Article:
What Could Cause Feathers to Fall out of Chickens?

There are several possible causes for feather loss, explains the US National Sustainable Agriculture Information Service.
calendar icon 25 June 2014
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Here are some of the causes of feather loss listed by ATTRA.


  • Occurs in flocks at least a year old
  • Takes several months to complete
  • Can be triggered by stress (hot or cold weather, feed, disease)
  • Usually occurs once a year (fall/autumn)
  • Typical moulting sequence: head - neck - chest - back - wings - backsides and tails
  • Level of moulting varies year to year, and depends on breed
  • Sometimes chickens moult at different times and different ways
  • Rooster: If you have a rooster, most likely you will see feather loss around the neck and back.


Active layers need a well balanced ration with adequate protein and energy.

Inadequate quantity or quality of protein and energy in the feed can cause feather loss. Make sure you are providing adequate feed for the current stage of production and that all the chickens have access to the feeders.

Hen pecking

Pecking is a bad habit and it is hard to stop. One possibility is to darken the affected areas with 'blu-kote' or other gentian violet materials (not approved by the Organic Materials Review Institute, OMRI). This dyes the skin purplish blue, so the hens do not peck. Use gloves to apply it.

Pecking may also be due to unbalanced nutrition: more roughage and protein may be needed. Access to oyster shell, as well as greens and other fun things to eat like melons and squash, can also be helpful. Reduce empty calorie treats like cracked corn or stale bread.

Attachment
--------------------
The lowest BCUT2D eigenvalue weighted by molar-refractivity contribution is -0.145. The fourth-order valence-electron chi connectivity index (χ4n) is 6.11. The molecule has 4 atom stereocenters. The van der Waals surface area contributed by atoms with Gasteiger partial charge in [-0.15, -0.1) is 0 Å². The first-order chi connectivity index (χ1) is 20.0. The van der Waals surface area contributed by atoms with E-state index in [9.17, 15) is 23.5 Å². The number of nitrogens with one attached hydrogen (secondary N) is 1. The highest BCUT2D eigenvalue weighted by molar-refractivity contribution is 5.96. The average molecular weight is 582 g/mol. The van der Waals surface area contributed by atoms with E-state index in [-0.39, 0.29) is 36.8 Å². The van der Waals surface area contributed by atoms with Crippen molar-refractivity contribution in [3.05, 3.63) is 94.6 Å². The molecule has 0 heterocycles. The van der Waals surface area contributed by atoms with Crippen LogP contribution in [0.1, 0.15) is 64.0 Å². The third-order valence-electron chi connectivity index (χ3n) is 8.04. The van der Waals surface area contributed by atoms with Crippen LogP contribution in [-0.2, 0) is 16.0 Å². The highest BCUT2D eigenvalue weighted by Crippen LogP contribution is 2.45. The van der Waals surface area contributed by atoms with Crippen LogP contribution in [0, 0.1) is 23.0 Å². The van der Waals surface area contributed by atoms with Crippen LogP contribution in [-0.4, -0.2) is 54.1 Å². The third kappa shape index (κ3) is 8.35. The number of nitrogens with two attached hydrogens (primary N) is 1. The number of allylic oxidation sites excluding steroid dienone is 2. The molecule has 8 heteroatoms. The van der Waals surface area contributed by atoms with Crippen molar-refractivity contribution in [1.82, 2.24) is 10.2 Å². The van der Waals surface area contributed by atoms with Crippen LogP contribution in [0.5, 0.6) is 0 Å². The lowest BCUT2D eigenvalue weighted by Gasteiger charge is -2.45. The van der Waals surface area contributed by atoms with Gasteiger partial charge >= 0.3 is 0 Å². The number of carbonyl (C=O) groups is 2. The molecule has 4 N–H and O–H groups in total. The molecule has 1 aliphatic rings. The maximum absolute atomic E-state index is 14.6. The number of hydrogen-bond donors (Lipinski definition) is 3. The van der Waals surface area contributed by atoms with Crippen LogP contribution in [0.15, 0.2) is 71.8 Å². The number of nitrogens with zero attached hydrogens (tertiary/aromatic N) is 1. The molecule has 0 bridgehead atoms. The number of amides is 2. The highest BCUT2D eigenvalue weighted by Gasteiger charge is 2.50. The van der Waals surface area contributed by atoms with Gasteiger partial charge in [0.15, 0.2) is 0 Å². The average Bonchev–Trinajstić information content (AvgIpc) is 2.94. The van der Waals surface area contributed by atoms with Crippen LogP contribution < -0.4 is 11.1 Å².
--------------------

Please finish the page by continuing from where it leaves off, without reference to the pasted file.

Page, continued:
Pecking may be due to boredom and/or crowding. Make sure there is enough space in the chicken coop and access to feed for each bird.

Parasites (mice, lice and fleas)

  • Usually the whole flock is affected
  • Lice: look for them at the base of the feathers.
  • Mites and fleas: look for them in the barn. White cotton-like substance will show up where they are hiding (barn floors or walls). You can also look for mites on the birds at night.
  • Lesions in chickens: scratches and bite like lesions on skin. Look for parasite faeces: part feathers and look for 'dirt' around belly and tail area.
  • If you find parasites in the birds or barn: clean the coop, remove cobwebs and treat chickens and barns. Clean walls, floors, nest boxes and the birds themselves. Roosts can be spread with natural oil. Diatomaceous earth in dust baths can also be a treatment.
  • Prevent contact with wild birds and rodents (though this can be hard to do on backyard poultry flocks).

Other alternative treatments:

  • Spray vent area of birds with a 10 per cent garlic solution in water
  • Sulphur solutions (high concentration: more than 5.3 per cent). Note: Sulphur is 'allowed with restrictions' by OMRI.

June 2014

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